Supporters of the old diversity policy are ramping up the message of "wait 'til next year" in the aftermath of last week's GOP election victory on the Wake County Board of Commissioners.
As noted in Thursday's American Independent article by Ned Barnett, diversity policy supporters say last week's election results shouldn't be seen as a referendum supporting community schools. Instead, they're pointing to the 2011 Wake County school board elections as the true test of public sentiment.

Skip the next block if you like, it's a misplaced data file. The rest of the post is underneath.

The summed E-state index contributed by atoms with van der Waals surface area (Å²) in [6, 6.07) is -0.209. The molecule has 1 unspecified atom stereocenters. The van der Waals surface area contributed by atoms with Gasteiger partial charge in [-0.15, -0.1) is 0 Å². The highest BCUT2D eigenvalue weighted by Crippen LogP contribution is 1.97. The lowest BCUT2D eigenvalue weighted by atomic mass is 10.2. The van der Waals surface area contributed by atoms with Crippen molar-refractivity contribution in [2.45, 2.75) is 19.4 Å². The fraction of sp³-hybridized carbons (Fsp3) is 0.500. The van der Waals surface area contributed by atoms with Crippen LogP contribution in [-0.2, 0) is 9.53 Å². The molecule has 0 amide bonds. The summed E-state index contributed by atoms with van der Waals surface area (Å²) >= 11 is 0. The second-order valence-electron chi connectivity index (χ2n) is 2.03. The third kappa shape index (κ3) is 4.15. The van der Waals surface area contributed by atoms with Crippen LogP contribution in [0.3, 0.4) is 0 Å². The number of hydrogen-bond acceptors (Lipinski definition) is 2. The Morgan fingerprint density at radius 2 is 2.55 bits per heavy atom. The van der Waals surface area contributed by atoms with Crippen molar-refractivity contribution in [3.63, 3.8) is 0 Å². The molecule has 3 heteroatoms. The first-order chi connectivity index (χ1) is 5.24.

“I don’t think the voters went to the polls and voted the way they did because of what was going on with the school board,” said Karen Rindge, executive director of WakeUP Wake County, the parent group of the Great Schools in Wake Coalition. “But I think we’re going to see a change next year. That’s when we’re really going to see if the public agrees with this board of education.”
In today's article in the American Independent, newly elected Wake County Commissioner Phil Matthews is calling last week's election results a mandate for neighborhood schools.